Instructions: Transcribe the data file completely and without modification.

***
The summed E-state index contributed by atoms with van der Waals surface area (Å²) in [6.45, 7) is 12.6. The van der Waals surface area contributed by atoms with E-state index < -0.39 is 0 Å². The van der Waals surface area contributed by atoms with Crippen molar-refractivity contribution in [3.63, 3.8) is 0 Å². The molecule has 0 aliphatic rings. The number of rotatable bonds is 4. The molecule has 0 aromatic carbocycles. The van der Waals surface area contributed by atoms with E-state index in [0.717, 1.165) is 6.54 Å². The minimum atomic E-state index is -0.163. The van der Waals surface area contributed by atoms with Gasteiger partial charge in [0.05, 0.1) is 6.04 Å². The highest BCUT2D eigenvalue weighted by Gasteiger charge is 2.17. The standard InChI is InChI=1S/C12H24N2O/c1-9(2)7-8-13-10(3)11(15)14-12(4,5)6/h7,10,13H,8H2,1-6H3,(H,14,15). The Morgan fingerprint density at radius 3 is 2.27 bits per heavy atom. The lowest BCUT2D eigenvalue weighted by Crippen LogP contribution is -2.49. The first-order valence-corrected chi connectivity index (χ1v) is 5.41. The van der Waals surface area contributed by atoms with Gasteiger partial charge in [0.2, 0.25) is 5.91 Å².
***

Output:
The summed E-state index contributed by atoms with van der Waals surface area (Å²) in [6.45, 7) is 12.6. The van der Waals surface area contributed by atoms with E-state index < -0.39 is 0 Å². The van der Waals surface area contributed by atoms with Crippen molar-refractivity contribution in [3.63, 3.8) is 0 Å². The molecule has 0 aliphatic rings. The number of rotatable bonds is 4. The molecule has 0 aromatic carbocycles. The van der Waals surface area contributed by atoms with E-state index in [0.717, 1.165) is 6.54 Å². The minimum atomic E-state index is -0.163. The van der Waals surface area contributed by atoms with Gasteiger partial charge in [0.05, 0.1) is 6.04 Å². The highest BCUT2D eigenvalue weighted by Gasteiger charge is 2.17. The standard InChI is InChI=1S/C12H24N2O/c1-9(2)7-8-13-10(3)11(15)14-12(4,5)6/h7,10,13H,8H2,1-6H3,(H,14,15). The Morgan fingerprint density at radius 3 is 2.27 bits per heavy atom. The lowest BCUT2D eigenvalue weighted by Crippen LogP contribution is -2.49. The first-order valence-corrected chi connectivity index (χ1v) is 5.41. The van der Waals surface area contributed by atoms with Gasteiger partial charge in [0.2, 0.25) is 5.91 Å².